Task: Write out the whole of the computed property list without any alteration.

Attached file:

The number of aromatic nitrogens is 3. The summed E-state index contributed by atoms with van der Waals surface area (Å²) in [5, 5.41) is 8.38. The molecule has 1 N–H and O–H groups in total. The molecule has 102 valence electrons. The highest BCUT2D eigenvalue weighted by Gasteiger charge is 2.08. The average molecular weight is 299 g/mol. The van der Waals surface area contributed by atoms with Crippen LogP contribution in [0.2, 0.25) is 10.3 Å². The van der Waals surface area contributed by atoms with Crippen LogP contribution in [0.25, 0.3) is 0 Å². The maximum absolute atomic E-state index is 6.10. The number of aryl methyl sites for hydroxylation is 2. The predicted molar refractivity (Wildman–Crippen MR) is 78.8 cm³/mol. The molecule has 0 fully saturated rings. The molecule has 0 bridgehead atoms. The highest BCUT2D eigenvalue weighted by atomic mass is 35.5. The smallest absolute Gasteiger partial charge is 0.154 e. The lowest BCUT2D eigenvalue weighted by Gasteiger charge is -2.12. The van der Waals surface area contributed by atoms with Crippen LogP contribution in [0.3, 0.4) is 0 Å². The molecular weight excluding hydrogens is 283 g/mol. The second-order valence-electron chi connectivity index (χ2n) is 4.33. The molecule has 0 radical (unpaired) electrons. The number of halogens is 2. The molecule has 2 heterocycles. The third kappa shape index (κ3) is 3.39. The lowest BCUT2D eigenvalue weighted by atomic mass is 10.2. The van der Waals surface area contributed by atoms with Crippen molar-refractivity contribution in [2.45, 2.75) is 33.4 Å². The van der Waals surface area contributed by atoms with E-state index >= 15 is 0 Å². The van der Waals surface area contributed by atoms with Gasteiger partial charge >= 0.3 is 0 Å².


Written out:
The number of aromatic nitrogens is 3. The summed E-state index contributed by atoms with van der Waals surface area (Å²) in [5, 5.41) is 8.38. The molecule has 1 N–H and O–H groups in total. The molecule has 102 valence electrons. The highest BCUT2D eigenvalue weighted by Gasteiger charge is 2.08. The average molecular weight is 299 g/mol. The van der Waals surface area contributed by atoms with Crippen LogP contribution in [0.2, 0.25) is 10.3 Å². The van der Waals surface area contributed by atoms with Crippen LogP contribution in [0.25, 0.3) is 0 Å². The maximum absolute atomic E-state index is 6.10. The number of aryl methyl sites for hydroxylation is 2. The predicted molar refractivity (Wildman–Crippen MR) is 78.8 cm³/mol. The molecule has 0 fully saturated rings. The molecule has 0 bridgehead atoms. The highest BCUT2D eigenvalue weighted by atomic mass is 35.5. The smallest absolute Gasteiger partial charge is 0.154 e. The lowest BCUT2D eigenvalue weighted by Gasteiger charge is -2.12. The van der Waals surface area contributed by atoms with Crippen LogP contribution in [0.3, 0.4) is 0 Å². The molecular weight excluding hydrogens is 283 g/mol. The second-order valence-electron chi connectivity index (χ2n) is 4.33. The molecule has 0 radical (unpaired) electrons. The number of halogens is 2. The molecule has 2 heterocycles. The third kappa shape index (κ3) is 3.39. The lowest BCUT2D eigenvalue weighted by atomic mass is 10.2. The van der Waals surface area contributed by atoms with Crippen molar-refractivity contribution in [2.45, 2.75) is 33.4 Å². The van der Waals surface area contributed by atoms with E-state index >= 15 is 0 Å². The van der Waals surface area contributed by atoms with Gasteiger partial charge >= 0.3 is 0 Å².